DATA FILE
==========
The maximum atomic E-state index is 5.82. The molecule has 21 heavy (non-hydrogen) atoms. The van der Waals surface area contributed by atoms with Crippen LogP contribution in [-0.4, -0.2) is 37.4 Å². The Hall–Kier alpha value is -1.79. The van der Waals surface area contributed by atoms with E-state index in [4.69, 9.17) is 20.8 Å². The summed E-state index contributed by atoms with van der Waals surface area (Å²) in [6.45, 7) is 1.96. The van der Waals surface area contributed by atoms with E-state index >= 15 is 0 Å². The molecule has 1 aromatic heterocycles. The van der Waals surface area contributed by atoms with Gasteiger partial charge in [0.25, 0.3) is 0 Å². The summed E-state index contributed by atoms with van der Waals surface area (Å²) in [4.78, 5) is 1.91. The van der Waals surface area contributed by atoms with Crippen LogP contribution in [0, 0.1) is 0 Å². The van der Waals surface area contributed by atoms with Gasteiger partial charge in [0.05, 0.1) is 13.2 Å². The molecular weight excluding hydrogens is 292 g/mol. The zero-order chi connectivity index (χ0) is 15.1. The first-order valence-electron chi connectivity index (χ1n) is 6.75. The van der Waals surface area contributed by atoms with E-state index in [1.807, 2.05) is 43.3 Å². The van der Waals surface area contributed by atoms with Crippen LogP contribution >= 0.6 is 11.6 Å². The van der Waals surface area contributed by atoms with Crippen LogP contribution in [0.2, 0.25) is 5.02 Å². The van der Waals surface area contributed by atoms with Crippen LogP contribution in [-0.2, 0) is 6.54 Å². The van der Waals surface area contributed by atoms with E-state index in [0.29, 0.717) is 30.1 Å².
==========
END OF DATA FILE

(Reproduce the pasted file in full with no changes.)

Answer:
The maximum atomic E-state index is 5.82. The molecule has 21 heavy (non-hydrogen) atoms. The van der Waals surface area contributed by atoms with Crippen LogP contribution in [-0.4, -0.2) is 37.4 Å². The Hall–Kier alpha value is -1.79. The van der Waals surface area contributed by atoms with E-state index in [4.69, 9.17) is 20.8 Å². The summed E-state index contributed by atoms with van der Waals surface area (Å²) in [6.45, 7) is 1.96. The van der Waals surface area contributed by atoms with E-state index >= 15 is 0 Å². The molecule has 1 aromatic heterocycles. The van der Waals surface area contributed by atoms with Gasteiger partial charge in [0.25, 0.3) is 0 Å². The summed E-state index contributed by atoms with van der Waals surface area (Å²) in [4.78, 5) is 1.91. The van der Waals surface area contributed by atoms with Crippen LogP contribution in [0, 0.1) is 0 Å². The van der Waals surface area contributed by atoms with Gasteiger partial charge in [0.05, 0.1) is 13.2 Å². The molecular weight excluding hydrogens is 292 g/mol. The zero-order chi connectivity index (χ0) is 15.1. The first-order valence-electron chi connectivity index (χ1n) is 6.75. The van der Waals surface area contributed by atoms with E-state index in [1.807, 2.05) is 43.3 Å². The van der Waals surface area contributed by atoms with Crippen LogP contribution >= 0.6 is 11.6 Å². The van der Waals surface area contributed by atoms with Crippen LogP contribution in [0.2, 0.25) is 5.02 Å². The van der Waals surface area contributed by atoms with Crippen LogP contribution in [-0.2, 0) is 6.54 Å². The van der Waals surface area contributed by atoms with E-state index in [0.29, 0.717) is 30.1 Å².